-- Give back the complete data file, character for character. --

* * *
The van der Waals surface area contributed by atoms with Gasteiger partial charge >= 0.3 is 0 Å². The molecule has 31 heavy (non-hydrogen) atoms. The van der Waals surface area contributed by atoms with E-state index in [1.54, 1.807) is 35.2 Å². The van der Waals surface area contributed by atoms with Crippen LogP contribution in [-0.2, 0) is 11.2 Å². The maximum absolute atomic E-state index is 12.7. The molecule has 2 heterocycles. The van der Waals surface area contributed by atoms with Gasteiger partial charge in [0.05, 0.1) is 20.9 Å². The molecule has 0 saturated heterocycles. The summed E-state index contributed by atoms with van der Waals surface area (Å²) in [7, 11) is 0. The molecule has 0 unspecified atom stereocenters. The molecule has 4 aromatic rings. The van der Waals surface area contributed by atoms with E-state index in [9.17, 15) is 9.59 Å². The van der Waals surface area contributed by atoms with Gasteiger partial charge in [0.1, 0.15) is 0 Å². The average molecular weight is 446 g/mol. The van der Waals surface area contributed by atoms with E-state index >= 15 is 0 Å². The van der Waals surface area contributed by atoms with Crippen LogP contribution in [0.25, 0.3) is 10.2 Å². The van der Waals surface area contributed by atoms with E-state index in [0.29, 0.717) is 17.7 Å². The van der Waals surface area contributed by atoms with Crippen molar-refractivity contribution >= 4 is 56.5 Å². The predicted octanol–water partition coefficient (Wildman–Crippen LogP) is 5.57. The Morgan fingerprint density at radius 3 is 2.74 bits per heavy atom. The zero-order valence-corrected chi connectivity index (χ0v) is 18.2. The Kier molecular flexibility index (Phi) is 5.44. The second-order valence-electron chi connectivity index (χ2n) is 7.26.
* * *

The van der Waals surface area contributed by atoms with Gasteiger partial charge >= 0.3 is 0 Å². The molecule has 31 heavy (non-hydrogen) atoms. The van der Waals surface area contributed by atoms with E-state index in [1.54, 1.807) is 35.2 Å². The van der Waals surface area contributed by atoms with Crippen LogP contribution in [-0.2, 0) is 11.2 Å². The maximum absolute atomic E-state index is 12.7. The molecule has 2 heterocycles. The van der Waals surface area contributed by atoms with Gasteiger partial charge in [0.05, 0.1) is 20.9 Å². The molecule has 0 saturated heterocycles. The summed E-state index contributed by atoms with van der Waals surface area (Å²) in [7, 11) is 0. The molecule has 0 unspecified atom stereocenters. The molecule has 4 aromatic rings. The van der Waals surface area contributed by atoms with E-state index in [9.17, 15) is 9.59 Å². The van der Waals surface area contributed by atoms with Gasteiger partial charge in [0.1, 0.15) is 0 Å². The average molecular weight is 446 g/mol. The van der Waals surface area contributed by atoms with E-state index >= 15 is 0 Å². The van der Waals surface area contributed by atoms with Crippen LogP contribution in [0.25, 0.3) is 10.2 Å². The van der Waals surface area contributed by atoms with E-state index in [0.29, 0.717) is 17.7 Å². The van der Waals surface area contributed by atoms with Crippen molar-refractivity contribution >= 4 is 56.5 Å². The predicted octanol–water partition coefficient (Wildman–Crippen LogP) is 5.57. The Morgan fingerprint density at radius 3 is 2.74 bits per heavy atom. The zero-order valence-corrected chi connectivity index (χ0v) is 18.2. The Kier molecular flexibility index (Phi) is 5.44. The second-order valence-electron chi connectivity index (χ2n) is 7.26.